The regular season is complete, so how did teams perform over the course of it? Here are the final Pure Power ratings:
These ratings account for goals for/against in home/away games, and are the aggregate total of individual game performances (so if you’re one standard deviation above average in one game, and half a standard deviation below average in a second game, your team’s Pure Power rating over those two games would be 0.5).
Nashville tied one of the worst teams in the league and the best side over the course of the past week, and it ultimately dropped them four spots (along with the out-of-town scoreboard). We’ll see if I can find a way to incorporate playoff results into the Pure Power table – though as it’s currently constructed, that would require some major tinkering.
Other aspects of previous Power Ratings posts (the table power metric) is no longer relevant, since it’s a prediction for the final table, which, uh, we already know the answer to.
For what it’s worth, while the Pure Power metric isn’t designed to correlate directly with results (it’s designed to correlate with performance, so a one-goal win is more like a draw than it is a three-goal win, to put it in simple terms), it does line up pretty well with teams’ final standings in the tables – though like the Table Power metric, I’m wary that differences between the two conferences make comparisons with both included a little less statistically sound:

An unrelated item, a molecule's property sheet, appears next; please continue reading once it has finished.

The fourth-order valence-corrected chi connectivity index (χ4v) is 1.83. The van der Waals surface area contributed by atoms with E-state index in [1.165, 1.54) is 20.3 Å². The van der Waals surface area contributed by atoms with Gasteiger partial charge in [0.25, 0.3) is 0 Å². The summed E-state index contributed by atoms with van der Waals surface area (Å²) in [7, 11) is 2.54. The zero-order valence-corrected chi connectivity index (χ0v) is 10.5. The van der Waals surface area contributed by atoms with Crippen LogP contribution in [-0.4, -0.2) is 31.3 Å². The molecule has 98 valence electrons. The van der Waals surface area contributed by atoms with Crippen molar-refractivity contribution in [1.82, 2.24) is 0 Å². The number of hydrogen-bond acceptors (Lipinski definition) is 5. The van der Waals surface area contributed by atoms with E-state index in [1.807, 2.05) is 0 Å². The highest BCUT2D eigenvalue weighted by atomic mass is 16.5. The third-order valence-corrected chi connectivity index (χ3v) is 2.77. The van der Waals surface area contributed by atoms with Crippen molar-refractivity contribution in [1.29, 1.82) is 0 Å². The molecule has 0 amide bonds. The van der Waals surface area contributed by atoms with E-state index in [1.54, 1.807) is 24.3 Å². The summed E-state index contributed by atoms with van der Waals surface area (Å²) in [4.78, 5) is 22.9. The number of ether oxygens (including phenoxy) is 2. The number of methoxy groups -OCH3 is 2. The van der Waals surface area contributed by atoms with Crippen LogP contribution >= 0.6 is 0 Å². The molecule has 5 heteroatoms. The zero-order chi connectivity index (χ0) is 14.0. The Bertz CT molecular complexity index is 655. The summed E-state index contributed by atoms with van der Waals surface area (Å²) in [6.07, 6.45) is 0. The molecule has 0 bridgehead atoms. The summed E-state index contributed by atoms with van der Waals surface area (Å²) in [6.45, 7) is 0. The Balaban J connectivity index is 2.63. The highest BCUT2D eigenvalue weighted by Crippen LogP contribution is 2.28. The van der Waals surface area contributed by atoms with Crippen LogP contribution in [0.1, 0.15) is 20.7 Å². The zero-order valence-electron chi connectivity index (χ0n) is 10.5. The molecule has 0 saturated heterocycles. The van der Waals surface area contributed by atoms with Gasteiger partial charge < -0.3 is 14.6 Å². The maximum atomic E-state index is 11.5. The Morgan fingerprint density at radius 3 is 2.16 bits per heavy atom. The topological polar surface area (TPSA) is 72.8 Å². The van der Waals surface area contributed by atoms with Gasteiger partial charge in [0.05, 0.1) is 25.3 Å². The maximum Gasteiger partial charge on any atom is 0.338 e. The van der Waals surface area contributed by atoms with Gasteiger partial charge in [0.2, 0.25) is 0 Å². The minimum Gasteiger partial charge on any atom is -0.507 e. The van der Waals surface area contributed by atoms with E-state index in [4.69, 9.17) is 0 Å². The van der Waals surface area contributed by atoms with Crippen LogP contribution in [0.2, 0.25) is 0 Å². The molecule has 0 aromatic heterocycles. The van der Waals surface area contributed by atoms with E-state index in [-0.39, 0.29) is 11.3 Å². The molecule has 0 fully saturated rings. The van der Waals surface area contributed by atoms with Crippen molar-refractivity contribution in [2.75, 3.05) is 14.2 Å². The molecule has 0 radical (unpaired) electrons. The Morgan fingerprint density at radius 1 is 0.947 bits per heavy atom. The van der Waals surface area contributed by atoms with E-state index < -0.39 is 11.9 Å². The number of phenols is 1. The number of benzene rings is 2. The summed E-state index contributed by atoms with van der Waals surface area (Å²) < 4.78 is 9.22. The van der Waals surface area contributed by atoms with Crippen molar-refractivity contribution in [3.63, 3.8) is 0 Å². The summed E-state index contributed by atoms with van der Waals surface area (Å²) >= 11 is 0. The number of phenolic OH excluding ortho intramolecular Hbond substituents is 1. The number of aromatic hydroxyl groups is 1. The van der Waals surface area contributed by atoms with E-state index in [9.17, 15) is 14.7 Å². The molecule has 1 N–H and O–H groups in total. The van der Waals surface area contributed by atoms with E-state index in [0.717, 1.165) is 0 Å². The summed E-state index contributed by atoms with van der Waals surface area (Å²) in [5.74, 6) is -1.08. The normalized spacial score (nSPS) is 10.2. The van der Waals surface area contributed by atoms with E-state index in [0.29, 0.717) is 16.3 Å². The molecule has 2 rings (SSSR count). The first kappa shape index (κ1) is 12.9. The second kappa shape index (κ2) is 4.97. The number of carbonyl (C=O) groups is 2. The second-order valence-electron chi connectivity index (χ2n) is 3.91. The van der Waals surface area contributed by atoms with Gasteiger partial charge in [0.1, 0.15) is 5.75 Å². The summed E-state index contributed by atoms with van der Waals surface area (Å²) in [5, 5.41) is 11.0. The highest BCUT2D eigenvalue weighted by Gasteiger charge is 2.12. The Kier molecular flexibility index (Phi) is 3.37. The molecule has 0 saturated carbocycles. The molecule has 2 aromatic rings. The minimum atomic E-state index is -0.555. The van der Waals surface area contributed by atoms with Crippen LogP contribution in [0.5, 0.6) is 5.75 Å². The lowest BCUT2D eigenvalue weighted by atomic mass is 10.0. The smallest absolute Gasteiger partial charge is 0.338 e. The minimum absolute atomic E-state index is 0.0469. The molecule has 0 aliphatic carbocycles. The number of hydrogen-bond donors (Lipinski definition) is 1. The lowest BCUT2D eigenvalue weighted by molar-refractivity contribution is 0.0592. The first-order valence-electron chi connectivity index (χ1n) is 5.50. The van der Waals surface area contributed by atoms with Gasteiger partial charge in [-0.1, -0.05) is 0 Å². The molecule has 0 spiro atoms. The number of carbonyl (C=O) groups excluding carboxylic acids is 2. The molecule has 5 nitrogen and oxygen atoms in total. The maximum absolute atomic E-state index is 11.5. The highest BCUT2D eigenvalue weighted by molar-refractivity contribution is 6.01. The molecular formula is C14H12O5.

Your outlier in the bottom-left there is Richmond, which started the season OK, but was horrible through the end, and didn’t just lose games, it got blown out in them. That should mean a worse power rating than points obtained over the course of the year.
The high outlier on the other side (around the intersection of the 40,0 mark) is Fresno. That makes sense as well: they actually tied for the seventh-best goal differential in the West, but finished 12th because they lost by a single goal twelve times in 13 losses (the only exception a 3-0 loss to Orange County back in May). Meanwhile, only three of their nine wins were by a single goal. A little bit of puck-luck (to borrow a hockey term) really worked against them.
For what it’s worth, Nashville’s Pure Power rating is indeed above the trendline, but despite the “we suck and we’ve sucked all season” portion of the fanbase’s grousing, it’s well within the bounds of a bounce here and there resulting in dropping points – which the eyeball test bore out over the course of the season, as well.